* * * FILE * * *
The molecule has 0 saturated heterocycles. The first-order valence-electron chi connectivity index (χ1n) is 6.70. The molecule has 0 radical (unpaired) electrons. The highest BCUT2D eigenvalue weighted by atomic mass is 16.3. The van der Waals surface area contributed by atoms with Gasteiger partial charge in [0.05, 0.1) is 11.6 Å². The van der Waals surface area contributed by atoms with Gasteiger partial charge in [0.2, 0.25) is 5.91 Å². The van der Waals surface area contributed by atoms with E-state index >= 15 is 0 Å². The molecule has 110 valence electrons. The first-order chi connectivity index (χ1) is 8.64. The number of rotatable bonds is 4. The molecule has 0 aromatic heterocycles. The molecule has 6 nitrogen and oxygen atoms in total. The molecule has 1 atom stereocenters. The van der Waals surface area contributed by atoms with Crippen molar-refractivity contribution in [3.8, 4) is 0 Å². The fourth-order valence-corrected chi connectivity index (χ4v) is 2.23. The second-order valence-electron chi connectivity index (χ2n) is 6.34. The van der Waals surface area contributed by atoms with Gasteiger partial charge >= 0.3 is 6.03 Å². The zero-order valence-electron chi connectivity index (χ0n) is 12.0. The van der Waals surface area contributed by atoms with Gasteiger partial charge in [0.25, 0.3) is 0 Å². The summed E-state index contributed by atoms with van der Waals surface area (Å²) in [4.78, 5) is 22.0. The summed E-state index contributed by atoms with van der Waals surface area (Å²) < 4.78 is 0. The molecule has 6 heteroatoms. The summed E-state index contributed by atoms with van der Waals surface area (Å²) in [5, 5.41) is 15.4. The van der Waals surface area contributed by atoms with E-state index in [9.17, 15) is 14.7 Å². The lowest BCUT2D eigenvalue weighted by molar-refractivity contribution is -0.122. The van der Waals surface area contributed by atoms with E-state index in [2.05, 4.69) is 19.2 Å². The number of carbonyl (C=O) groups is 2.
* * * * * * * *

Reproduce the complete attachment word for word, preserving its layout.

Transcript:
The molecule has 0 saturated heterocycles. The first-order valence-electron chi connectivity index (χ1n) is 6.70. The molecule has 0 radical (unpaired) electrons. The highest BCUT2D eigenvalue weighted by atomic mass is 16.3. The van der Waals surface area contributed by atoms with Gasteiger partial charge in [0.05, 0.1) is 11.6 Å². The van der Waals surface area contributed by atoms with Gasteiger partial charge in [0.2, 0.25) is 5.91 Å². The van der Waals surface area contributed by atoms with E-state index >= 15 is 0 Å². The molecule has 110 valence electrons. The first-order chi connectivity index (χ1) is 8.64. The number of rotatable bonds is 4. The molecule has 0 aromatic heterocycles. The molecule has 6 nitrogen and oxygen atoms in total. The molecule has 1 atom stereocenters. The van der Waals surface area contributed by atoms with Crippen molar-refractivity contribution in [3.8, 4) is 0 Å². The fourth-order valence-corrected chi connectivity index (χ4v) is 2.23. The second-order valence-electron chi connectivity index (χ2n) is 6.34. The van der Waals surface area contributed by atoms with Gasteiger partial charge >= 0.3 is 6.03 Å². The zero-order valence-electron chi connectivity index (χ0n) is 12.0. The van der Waals surface area contributed by atoms with Gasteiger partial charge in [0.25, 0.3) is 0 Å². The summed E-state index contributed by atoms with van der Waals surface area (Å²) in [4.78, 5) is 22.0. The summed E-state index contributed by atoms with van der Waals surface area (Å²) < 4.78 is 0. The molecule has 6 heteroatoms. The summed E-state index contributed by atoms with van der Waals surface area (Å²) in [5, 5.41) is 15.4. The van der Waals surface area contributed by atoms with E-state index in [9.17, 15) is 14.7 Å². The lowest BCUT2D eigenvalue weighted by molar-refractivity contribution is -0.122. The van der Waals surface area contributed by atoms with E-state index in [2.05, 4.69) is 19.2 Å². The number of carbonyl (C=O) groups is 2.